Money is a major issue for many married couples especially when it comes to student loans or credit card debt.
First and foremost, it's essential that couples talk about their finances before getting married. Being clear and honest is important, as debt can affect a couple's ability to buy a home, retire and live comfortably.
Depending on how married couples combine accounts, manage income and file taxes, the nature of debt obligations can change when a single person gets married. There are many options, incentives and programs that can help couples deal with debt and make smart decisions with their money.
Joint Taxes or Separate
Married couples filing jointly can receive tax breaks, credits and deductions. The money saved is a strong incentive for filing jointly, though some couples may want to file separately if they want to itemize.
The best strategy for filing depends on each financial situation, including debt type, income and tax itemizing. There are calculation services to help couples determine which option is best, according to Consumer Reports.
Income-Based Debt Payments
If debt payments (student debt in particular) are calculated based on income, filing jointly can increase payments as a dual-income couple will increase total income. On the other hand, if both partners have debts, when those debts combine, payments can potentially go down if the ratio of shared debt to shared income changes.
Common Law vs. Common Property
Depending on the state one lives in, new debt can be counted individually or will be considered jointly, according to Investopedia.
In a common law state, if an individual owns something, it belongs to the individual. Property can be owned jointly, but generally the name on the title means that person owns that property. This is the more common system.
Common property states share debt and assets between the married couple. If one accrues debt or property while married, it is shared jointly. Debt or assets from before marriage still stay with the individual. This affects debt responsibility, particularly if a marriage ends.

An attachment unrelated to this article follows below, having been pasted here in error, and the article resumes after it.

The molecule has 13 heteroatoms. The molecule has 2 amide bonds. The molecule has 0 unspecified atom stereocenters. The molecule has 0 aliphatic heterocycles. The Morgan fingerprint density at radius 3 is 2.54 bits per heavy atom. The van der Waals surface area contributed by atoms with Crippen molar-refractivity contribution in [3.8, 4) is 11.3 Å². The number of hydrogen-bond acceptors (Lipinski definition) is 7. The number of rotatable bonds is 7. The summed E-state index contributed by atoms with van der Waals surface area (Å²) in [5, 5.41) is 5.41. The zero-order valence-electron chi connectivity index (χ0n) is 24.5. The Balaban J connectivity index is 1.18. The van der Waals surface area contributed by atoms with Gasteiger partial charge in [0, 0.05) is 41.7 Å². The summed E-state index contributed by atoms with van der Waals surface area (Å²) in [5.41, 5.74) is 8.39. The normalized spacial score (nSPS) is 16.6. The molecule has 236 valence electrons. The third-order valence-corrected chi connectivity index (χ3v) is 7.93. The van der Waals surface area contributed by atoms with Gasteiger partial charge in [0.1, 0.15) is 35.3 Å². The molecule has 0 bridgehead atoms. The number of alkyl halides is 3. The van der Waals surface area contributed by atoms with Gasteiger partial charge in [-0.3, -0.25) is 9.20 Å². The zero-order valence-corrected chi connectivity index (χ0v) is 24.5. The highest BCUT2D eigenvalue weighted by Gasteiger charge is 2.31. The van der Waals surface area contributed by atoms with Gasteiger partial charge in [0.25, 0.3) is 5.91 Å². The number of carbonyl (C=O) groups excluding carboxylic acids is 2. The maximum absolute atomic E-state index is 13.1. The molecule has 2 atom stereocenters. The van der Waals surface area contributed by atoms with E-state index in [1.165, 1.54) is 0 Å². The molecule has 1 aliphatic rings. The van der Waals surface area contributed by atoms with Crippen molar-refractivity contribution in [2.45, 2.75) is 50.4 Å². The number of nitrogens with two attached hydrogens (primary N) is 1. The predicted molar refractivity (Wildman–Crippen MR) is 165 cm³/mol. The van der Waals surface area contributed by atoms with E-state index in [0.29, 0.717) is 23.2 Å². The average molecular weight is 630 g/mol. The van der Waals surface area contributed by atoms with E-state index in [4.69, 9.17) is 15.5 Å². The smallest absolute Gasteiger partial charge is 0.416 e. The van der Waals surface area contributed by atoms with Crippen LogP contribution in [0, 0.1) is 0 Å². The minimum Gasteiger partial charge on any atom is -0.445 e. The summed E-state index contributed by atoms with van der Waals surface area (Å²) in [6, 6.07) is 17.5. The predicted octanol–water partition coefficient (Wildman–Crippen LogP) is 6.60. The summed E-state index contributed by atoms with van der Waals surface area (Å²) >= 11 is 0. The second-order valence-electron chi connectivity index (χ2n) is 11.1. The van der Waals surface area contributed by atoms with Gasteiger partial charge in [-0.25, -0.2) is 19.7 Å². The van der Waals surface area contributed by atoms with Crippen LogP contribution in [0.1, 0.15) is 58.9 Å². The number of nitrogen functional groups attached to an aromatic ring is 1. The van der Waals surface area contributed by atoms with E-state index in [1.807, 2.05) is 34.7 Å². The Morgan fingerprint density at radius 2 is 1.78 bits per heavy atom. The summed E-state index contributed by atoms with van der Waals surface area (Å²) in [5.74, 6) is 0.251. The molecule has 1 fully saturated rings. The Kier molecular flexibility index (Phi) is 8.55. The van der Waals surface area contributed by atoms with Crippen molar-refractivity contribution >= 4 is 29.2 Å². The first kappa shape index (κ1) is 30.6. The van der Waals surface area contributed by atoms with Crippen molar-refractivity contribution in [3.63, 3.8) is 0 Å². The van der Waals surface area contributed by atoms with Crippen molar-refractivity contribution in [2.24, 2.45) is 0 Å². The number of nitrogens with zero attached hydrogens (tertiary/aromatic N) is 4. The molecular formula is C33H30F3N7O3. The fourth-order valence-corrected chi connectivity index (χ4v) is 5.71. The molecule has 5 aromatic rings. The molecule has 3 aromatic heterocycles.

Avoid New Sources of Debt
Credit cards should be paid off every month. If this is an issue, consider making a budget to cut back on unnecessary spending.
Investopedia notes that avoiding debt can start with the wedding itself. Rings and ceremonies can cost a lot. Spending large amounts or going into debt for a wedding is not a sound decision for many new couples.
Prioritize High Interest Loans
High interest rates mean that the longer a debt is outstanding, the more money the person in debt will have to pay. Debt.org and other sources recommend paying these debts as quickly as possible. With less money going to pay off interest, more money can be put toward the debts themselves.
If debts are piling up, it may be possible to combine them into one debt with one interest rate, which will save money over time. According to Debt.org, debt consolidation helps people with many debts, due dates and interest payments by putting everything in one place. This simplifies the payment process and cuts costs.
There are two primary options for debt consolidation, one is to enter a payment plan with a bank, the other is to convert the outstanding debts into a single loan which is then paid off over time.
Let the Professionals Help
It's never too late to start fighting debt. There are many options for couples' finances, at all stages of marriage or marriage planning. Since taxes, programs, banks and payment plans can feel overwhelming, consulting financial experts is an ideal place to start.
If you are burdened with high amounts of credit card debt and are struggling to make your payments, or you’re just not seeing your balances go down, call Timberline Financial today for a free financial analysis.
Our team of highly skilled professionals will evaluate your current situation to see if you may qualify for one of our debt relief programs. You don’t have to struggle with high-interest credit card debt any longer.